BlackBerry CEO: We'll Always Be a Phone Company, Sort ofby
BlackBerry could integrate software with Apple, Windows phones
Smartphones still account for 40 percent of company's revenue
BlackBerry Ltd. Chief Executive Officer John Chen is sure the software and handset company will always be in the phone business, even if it means working together with other manufacturers like Samsung Electronics Co. or Apple Inc.
Chen is planning to end losses at the device unit in the next two quarters as the company expands sales of its Priv, the first model to run on Android’s operating system. If that works out, BlackBerry will unveil new smartphones of its own. If it doesn’t, its productivity apps and data-protecting software could still show up on devices made by other companies, Chen said during a meeting with reporters on Friday.
“When I tell people ‘If we don’t make money I’m going to get out of the handset business,’ I mean the hardware. We have tons of software,” he said. “That could absolutely run on not only Android phones but Apple phones or Windows phones.” BlackBerry’s messaging application is already available on Apple and Android devices.
BlackBerry hooked the world on mobile e-mail in the early 2000s, ushering in the era of smartphones. But it failed to keep up with the shift to full-screen devices and rich libraries of applications. In the past quarter it sold 700,000 devices, the lowest number since at least 2007. Last month, the company ditched its own operating system for the Priv and sold it loaded with Android, giving BlackBerry users the chance to use many of Google’s hundreds of thousands of apps for the first time.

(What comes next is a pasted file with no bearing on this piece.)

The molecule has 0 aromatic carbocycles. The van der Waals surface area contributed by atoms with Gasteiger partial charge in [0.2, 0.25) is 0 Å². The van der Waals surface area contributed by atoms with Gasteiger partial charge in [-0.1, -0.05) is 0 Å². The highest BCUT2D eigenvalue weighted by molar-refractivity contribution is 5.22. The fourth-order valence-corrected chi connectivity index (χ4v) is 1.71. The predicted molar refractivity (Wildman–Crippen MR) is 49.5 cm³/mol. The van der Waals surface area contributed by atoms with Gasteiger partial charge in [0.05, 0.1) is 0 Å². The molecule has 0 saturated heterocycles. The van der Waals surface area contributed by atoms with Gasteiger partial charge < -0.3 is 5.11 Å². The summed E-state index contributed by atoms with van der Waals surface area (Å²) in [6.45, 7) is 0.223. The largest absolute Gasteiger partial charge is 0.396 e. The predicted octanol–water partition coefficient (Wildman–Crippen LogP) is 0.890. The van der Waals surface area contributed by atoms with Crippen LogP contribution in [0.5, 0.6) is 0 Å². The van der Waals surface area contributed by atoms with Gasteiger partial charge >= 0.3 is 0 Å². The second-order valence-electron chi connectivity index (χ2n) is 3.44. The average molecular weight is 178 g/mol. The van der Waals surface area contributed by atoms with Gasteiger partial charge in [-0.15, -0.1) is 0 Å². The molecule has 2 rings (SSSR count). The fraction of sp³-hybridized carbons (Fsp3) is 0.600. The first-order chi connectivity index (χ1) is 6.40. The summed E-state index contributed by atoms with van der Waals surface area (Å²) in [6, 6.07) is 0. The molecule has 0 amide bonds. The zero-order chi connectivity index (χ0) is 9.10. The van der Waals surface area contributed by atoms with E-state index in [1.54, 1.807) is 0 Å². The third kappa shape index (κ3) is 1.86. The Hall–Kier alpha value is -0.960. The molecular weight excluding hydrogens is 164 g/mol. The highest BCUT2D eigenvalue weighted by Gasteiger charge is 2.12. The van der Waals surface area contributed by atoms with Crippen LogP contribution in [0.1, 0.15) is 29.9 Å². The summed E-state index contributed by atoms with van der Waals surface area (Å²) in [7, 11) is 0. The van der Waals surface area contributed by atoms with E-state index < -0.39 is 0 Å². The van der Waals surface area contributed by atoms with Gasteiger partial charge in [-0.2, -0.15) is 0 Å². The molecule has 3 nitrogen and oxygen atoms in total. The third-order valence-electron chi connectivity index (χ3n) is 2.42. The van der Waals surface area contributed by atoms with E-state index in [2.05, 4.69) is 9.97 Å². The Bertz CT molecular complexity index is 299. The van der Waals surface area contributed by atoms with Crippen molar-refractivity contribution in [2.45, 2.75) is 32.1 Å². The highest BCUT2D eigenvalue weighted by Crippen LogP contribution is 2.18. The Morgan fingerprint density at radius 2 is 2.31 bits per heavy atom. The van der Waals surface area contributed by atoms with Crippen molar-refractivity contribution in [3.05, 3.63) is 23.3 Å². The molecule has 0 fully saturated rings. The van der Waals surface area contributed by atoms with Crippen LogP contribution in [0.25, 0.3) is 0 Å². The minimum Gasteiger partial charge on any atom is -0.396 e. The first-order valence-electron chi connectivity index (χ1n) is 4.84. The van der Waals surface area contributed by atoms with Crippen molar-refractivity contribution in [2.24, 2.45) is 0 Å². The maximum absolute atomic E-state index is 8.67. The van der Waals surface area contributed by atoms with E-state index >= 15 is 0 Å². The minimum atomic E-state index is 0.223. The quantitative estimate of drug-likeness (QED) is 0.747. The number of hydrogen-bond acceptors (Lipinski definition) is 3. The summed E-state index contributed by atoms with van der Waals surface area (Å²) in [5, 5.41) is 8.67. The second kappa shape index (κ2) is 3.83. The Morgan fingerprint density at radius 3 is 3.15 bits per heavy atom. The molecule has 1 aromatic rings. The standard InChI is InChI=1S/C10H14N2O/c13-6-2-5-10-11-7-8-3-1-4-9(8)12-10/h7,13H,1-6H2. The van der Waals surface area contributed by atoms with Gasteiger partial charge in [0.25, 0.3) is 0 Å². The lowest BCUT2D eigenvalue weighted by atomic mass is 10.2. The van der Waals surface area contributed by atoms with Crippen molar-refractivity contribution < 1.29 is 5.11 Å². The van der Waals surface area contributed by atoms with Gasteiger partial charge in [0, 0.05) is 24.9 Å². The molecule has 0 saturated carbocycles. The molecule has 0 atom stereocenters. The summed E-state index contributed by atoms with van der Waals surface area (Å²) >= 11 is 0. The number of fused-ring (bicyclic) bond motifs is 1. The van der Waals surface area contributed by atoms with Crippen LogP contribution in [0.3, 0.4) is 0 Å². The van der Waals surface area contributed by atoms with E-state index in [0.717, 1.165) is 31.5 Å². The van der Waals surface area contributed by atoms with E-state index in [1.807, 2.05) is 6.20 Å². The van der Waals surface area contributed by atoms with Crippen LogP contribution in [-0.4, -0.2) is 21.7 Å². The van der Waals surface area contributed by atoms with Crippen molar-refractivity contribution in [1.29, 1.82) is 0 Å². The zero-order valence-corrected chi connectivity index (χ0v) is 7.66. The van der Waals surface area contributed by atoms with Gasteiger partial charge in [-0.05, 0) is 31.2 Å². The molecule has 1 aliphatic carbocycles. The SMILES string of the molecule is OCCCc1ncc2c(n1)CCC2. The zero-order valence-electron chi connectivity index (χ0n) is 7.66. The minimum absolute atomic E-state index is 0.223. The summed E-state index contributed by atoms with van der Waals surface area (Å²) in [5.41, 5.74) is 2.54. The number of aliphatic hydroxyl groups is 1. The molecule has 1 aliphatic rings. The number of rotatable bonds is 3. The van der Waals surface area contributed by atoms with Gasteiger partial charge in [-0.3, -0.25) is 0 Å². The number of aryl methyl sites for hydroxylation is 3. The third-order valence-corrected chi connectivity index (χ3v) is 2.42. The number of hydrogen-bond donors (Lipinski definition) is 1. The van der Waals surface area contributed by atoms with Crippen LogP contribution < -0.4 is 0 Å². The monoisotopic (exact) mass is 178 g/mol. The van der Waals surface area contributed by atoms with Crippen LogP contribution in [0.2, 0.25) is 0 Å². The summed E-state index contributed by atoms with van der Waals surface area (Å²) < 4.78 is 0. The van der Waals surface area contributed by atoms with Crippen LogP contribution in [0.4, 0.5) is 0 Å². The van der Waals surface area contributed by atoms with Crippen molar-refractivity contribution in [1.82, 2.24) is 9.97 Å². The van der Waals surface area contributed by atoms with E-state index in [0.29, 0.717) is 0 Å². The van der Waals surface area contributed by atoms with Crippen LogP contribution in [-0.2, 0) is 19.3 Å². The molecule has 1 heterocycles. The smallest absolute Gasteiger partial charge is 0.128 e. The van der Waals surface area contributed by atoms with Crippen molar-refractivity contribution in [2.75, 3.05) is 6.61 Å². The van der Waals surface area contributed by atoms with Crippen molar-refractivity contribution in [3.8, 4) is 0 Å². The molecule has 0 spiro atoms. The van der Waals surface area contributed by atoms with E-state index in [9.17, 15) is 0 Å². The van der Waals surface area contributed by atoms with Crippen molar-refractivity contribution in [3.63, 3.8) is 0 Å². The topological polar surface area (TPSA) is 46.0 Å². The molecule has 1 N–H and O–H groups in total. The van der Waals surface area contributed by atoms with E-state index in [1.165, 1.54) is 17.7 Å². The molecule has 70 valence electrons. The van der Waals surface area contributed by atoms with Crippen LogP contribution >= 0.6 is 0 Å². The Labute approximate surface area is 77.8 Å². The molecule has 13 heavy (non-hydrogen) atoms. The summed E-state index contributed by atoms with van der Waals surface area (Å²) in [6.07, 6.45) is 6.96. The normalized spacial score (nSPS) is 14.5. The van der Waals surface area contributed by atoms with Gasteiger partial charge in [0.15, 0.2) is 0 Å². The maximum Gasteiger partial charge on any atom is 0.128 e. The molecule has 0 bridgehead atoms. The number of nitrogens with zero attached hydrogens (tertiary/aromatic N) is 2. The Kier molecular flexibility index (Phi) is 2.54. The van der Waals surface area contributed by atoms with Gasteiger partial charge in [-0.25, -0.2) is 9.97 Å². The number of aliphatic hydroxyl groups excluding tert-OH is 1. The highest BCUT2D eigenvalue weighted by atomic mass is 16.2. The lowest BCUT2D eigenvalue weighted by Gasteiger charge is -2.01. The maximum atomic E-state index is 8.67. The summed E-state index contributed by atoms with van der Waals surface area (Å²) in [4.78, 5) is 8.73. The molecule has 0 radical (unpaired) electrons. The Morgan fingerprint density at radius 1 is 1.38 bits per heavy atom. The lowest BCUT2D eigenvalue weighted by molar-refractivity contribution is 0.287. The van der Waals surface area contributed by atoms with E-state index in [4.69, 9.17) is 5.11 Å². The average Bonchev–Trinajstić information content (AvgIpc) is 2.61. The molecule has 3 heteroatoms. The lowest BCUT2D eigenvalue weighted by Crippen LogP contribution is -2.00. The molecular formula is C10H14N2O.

Chen said his preference is to remain an original manufacturer but sees good opportunities to license BlackBerry’s technology to other phone makers or layer in its software with their hardware.
An Android phone with a middle-of-the-range price is the most likely device BlackBerry could debut next, Chen said. The Priv’s $699 U.S. price puts it in league with high-end Android phones like Samsung’s Galaxy S6.
“It is a little high, but it is very expensive to build,” Chen said. “It’s not like stamping out cupcakes.”
Smartphones still account for 40 percent of BlackBerry’s revenue but the company’s growth is coming entirely from software products, which help businesses and government track their employees’ mobile devices and secure their data. Software revenue grew almost 200 percent to $161.5 million this quarter compared with the same period last year, putting the company on track to hit its goal of $500 million in full-year software revenue by March 2016, Bloomberg Intelligence analyst John Butler said in a phone interview.
BlackBerry’s shares surged 11 percent to $8.67 at 3:32 p.m. in New York.
For next year, Chen wants to grow the software business further by at least 14 percent -- the speed at which the enterprise mobile management market is growing, he said.